Poem Translation: Incomprhensible by Deek al-Jin

Translations, Uncategorized

عصيّ على الفهم..

بغرغرة الحوت يشعر بالموت يجري مع الدم..
وتمنعه سنوات من العنفوان العظيم بأن يستحيل طعاما ..
وأن يغدو منهشة لصغار السمك..
فيجنح في كبرياء مهيب..
نحو شطّ غريب ..
يموت عليه وحيدا..

ببؤس الحمامة حين يختطف القط روح زغاليلها في الظلام..
ويقعدها الجبن عن أن تحاول إنقاذ تلك العيون الصغيرة ..
تلك الضلوع الكسيرة..
فتجلس رابضة فوق غصن قريب..
تراقب هذا العشاء الأخير بقلب محطم..

بكل الأسى الذي يسكن صدر حصان أصيل..
ألقت به الريح ..
بعد سنين الفحولة..
بعد عصور البطولة..
في يد سائس بائس يعرضه في مهرجان ملون..
ليصبح تسلية للصغار ..

بحزن الفدائي يجلس فوق حطام ربوع صباه..
يعانق بارودة باردة..
يعض على الشفة الجامدة..
يحاول أن يتذكر ما كان قبل الطغاة وقبل الغزاة وقبل انهيار سماء الوطن..
يفكر فيها وفي أمه العاجزة..
أما زالتا حيتين؟
أما زال في العمر متسع للأمل؟
يحدق نحو السماء ..
فيدرك أن قد لا يعود ..
وإن عاد قد لا يراها..
وقد لا يرى أمه..
يعانق بارودة باردة..
ويعض على الشفة الجامدة..

بحزن عصي على الفهم.. آتي إليك..
بقلب عصي على الفرح .. آتي إليك..
بنفس تمور كما الطير في لحظات النزاع الأخيرة.. آتي إليك..
فلا تتركيني..

Incomprehensible

Gargling, the whale senses death running through his blood

Memories of his heyday forbid him from turning into food,

Into a feeding ground for little fish

So he flees with majestic pride

Toward an unknown shore

And dies there, alone

 

 

With the misery of a pigeon whose babies’ souls a cat kidnaps in the darkness

and whom cowardice forces into surrender instead of trying to save those small eyes,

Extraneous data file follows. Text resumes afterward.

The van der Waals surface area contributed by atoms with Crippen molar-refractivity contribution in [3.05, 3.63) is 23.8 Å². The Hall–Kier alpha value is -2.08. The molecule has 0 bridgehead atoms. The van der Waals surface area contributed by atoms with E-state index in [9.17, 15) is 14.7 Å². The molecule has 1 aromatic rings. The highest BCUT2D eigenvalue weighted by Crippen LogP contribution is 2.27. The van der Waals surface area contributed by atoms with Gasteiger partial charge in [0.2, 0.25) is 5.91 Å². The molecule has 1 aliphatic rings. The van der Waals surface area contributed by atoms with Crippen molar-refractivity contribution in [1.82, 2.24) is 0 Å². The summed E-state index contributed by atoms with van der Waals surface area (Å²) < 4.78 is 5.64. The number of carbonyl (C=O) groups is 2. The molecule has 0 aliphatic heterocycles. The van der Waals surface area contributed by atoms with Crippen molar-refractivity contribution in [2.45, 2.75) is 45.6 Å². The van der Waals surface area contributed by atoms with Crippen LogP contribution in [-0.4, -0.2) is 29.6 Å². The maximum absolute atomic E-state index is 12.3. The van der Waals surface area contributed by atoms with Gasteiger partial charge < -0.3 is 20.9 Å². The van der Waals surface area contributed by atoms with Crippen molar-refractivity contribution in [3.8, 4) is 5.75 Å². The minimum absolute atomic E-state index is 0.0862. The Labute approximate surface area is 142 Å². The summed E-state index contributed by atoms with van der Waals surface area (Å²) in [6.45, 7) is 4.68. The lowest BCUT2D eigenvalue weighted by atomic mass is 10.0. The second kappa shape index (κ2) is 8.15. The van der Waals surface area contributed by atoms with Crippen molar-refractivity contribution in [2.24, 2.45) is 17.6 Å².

those broken ribs

So she sits idly on a nearby branch

And watches this last supper with a broken heart

 

With all the woefulness in a thoroughbred’s heart

Whom the winds threw

After years of strength

And eras of heroism

in the hands of a miserable manager

who puts him on display in a colorful festival

as entertainment for children

 

In sorrow, the freedom fighter sits on the debris of his youth

hugging a cold rifle

biting a frozen lip

Trying to remember what he was before the tyrants and invaders, and before the sky of the homeland collapsed

He thinks of it and his powerless mother

Are they still alive?

Is there still room in the years left of his life for hope?

He gazes toward the sky

And realizes he might never go back

And if he does, he might not see her

nor his mother

He hugs the cold rifle

and bites the frozen lip

 

With incomprehensible sadness, I come to you

With a heart incapable of happiness, I come to you

With a soul heaving, like a bird in its final moments, I come to you

So don’t leave me.

 

This poem was originally posted on Deek al-Jin’s Facebook page on 30 March, 2017.

 

 

 

 

 

 

 

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Syrian Cuisine and the Strange Names of its Dishes

Articles, Translations, Uncategorized

Syrians take pride in their cuisine among Arab countries as it is very rich and has not become a commercial and touristic exporte like the Moroccan or Lebanese cuisines, for example. It remained a hidden gem that you’ll only taste if you visit Syria or a Syrian home.

Syrians have dispersed because of the war and carried their cuisine with them to the countries of refuge.

Forget the dishes that first come to mind when thinking of Syrian cusine — Shawerma, Hummus, and Kubbeh. These are typical dishes and ones the Syrian kitchen shares with the rest of the Arab world.

We are talking about local dishes sung by the locals while many wonder whether they are really names of dishes or television competitions: Shish Barak, Al- Basha wa ‘Asakro, Ash Shakriyeh, Haraq Usaba’o, Sheikh al-Mahshi, Kishk al-Fuqara’, and others with strange names.